Alert
Close

Top the Treasure Hunt leaderboard by 5 p.m. Friday to win a $100 gift card! Learn more

HIGHLIGHTS

Open
AARP Games Tournament

REAL POSSIBILITIES

AARP Real Possibilities
Car buying made easy with the AARP Auto Buying Program

Download the ipad App

AARP-iPad-ePub-app

DRIVER SAFETY

Piggy bank on the road - AARP Driver Safety

Take the new AARP Smart Driver Course!

Contests and
Sweeps

Safe Driving in 2014 Sweepstakes

Learn how AARP Driver Safety can help you stay safe—and enter for a chance to win $1,000. See official rules. 

KEEP BRAIN ACTIVE!

AARP Games - Play Now!

AARP BOOKS

Planning for Long-Term Care for Dummies

Get expert advice on planning for your own or a relative’s future care needs.

Webinars

Learn From the Experts

Sign up now for an upcoming webinar or find materials from a past session.

Learning centers

Get smart strategies for managing health conditions.

 

Arthritis

Heart Disease

Diabetes

Most Popular

Viewed

share your thoughts

What does the health care law mean to you? Your story is important. We read and learn from every story and it helps us in our educational efforts. We may even use your comments (with permission) to brief legislators, inspire readers and more. Please share your story with us. Do

My Medical Manager

The Pros and Cons of Rating Doctors

Why online reviews of physicians get mixed reviews

When editors of Consumer Reports rate cars or refrigerators, potential buyers get sophisticated advice from engineers and technical people who know what they are doing. But when patients evaluate physicians, it’s another matter altogether.

Sign up for the AARP Health Newsletter.

Aside from purely objective material (location, education, specialty), the information readers get on physician rating sites is mostly useless, critics say. One major drawback: too few ratings. Indeed, there is widespread agreement that the more ratings posted about a doctor, the more accurate the picture of the physician’s performance.

Some physicians are so incensed by what they call the unfairness of the ratings that they are asking patients to sign waivers — critics call them gag orders — promising not to post any reviews. And a few doctors reportedly give bribes or discounts for good reviews.

Yet physician ratings could turn out to be even more important than user ratings for the latest coffeemaker or family car.

As medical consumers, we want the best care for our money. In addition, experts say, health insurance carriers want the best physicians delivering the most efficient care at the lowest cost. And physicians themselves want to know about other physicians, how they’re handling swelling streams of patients and what those patients think of them.

More websites rating doctors

Accordingly, the list-makers who rate physicians are arming to do battle — meaning, in their argot, to grab eyeballs, advertisers or even fees. The biggest players are Angie’s List, RateMDs, HealthGrades, Vitals and Vimo.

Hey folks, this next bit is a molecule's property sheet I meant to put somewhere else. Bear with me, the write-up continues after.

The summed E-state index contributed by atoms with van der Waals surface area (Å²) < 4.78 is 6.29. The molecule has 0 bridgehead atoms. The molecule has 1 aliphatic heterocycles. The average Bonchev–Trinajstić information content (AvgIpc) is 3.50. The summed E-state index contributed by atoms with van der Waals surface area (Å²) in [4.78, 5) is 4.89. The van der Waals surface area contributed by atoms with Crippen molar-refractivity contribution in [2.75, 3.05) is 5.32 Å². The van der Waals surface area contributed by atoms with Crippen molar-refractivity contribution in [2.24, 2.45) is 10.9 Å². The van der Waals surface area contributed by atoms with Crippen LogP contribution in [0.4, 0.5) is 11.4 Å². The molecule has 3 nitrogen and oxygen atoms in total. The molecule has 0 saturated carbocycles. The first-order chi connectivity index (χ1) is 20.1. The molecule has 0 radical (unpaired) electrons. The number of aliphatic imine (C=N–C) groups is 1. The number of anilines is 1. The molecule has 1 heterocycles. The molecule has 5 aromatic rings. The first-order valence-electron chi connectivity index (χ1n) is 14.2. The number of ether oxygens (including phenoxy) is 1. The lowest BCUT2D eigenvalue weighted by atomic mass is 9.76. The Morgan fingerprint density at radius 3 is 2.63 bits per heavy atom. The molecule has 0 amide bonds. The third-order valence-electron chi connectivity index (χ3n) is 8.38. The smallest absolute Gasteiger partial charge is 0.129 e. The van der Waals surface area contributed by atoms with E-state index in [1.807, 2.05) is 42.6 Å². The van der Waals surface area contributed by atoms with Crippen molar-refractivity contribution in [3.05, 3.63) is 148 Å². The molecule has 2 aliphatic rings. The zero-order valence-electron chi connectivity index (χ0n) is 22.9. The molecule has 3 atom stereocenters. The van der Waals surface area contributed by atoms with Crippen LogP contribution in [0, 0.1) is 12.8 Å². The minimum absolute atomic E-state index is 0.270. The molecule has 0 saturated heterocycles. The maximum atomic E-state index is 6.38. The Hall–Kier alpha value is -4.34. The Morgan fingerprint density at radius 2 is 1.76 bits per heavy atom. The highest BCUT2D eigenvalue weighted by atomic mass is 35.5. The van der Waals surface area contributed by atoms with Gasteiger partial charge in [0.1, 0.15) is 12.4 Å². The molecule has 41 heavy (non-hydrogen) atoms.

In all, there are more than 30 sites that compile patient opinions in various formats and put them on display, according to a 2008 report by Ruth Given, an independent health economist and analyst for many Internet companies.

But each site is far from perfect. Because the sites are relatively new, most doctors have just a few postings, and it’s rare to see a physician with more than 100 comments. Moreover, consumer groups worry that people searching for valid, reliable assessments of doctors too often find only highly personal, emotional opinions —  from angry rants to fulsome praise.

Are the comments fair?


The American Medical Association contends that these ratings should be viewed with healthy skepticism because the comments are subjective and not statistically valid. “The downside of the Internet is that things are so instantaneous, you can put something down very quickly, and it may not be exactly what you’d want to say in the light of day,” says AMA president James Rohack.

One of the few online enterprises taking an organized, scientific approach to doctor ratings is the one organized by Robert Krughoff of Washington, D.C. , who says he is trying to set up a system that’s fair to doctors and helpful to patients. A lawyer and an old hand at delivering consumer information, Krughoff is the founder of the Center for the Study of Services. He publishes the service-rating magazine Consumers’ Checkbook in several U.S. cities; the publication accepts no advertising and is supported by fees from subscribers. Not long ago he told Family Practice News, a trade publication that goes to 70,000 physicians: “Outcomes are much more difficult to measure in health care. Consumers know right away if the plumber is good. With a health care provider, they may not know until five or 10 years out.”

Next: A better way to evaluate docs? >>

Topic Alerts

You can get weekly email alerts on the topics below. Just click “Follow.”

Manage Alerts

Processing

Please wait...

progress bar, please wait

Tell Us WhatYou Think

Please leave your comment below.

Discounts & Benefits

From companies that meet the high standards of service and quality set by AARP.

Woman trying on glasses in optometrists shop

Members save up to 60% off eye exams and 30% off eyeglasses at Pearle Vision.

Prescription medication spilling out of bottle

Members get a free Rx card from AARP® Prescription Discounts provided by Catamaran.

AARP/Walgreens Wellness Bus Stops in Clarksdale, MS

Members can get exclusive points offers from Walgreens and Duane Reade.

Caregiving walking

Caregiving can be a lonely journey, but AARP offers resources that can help.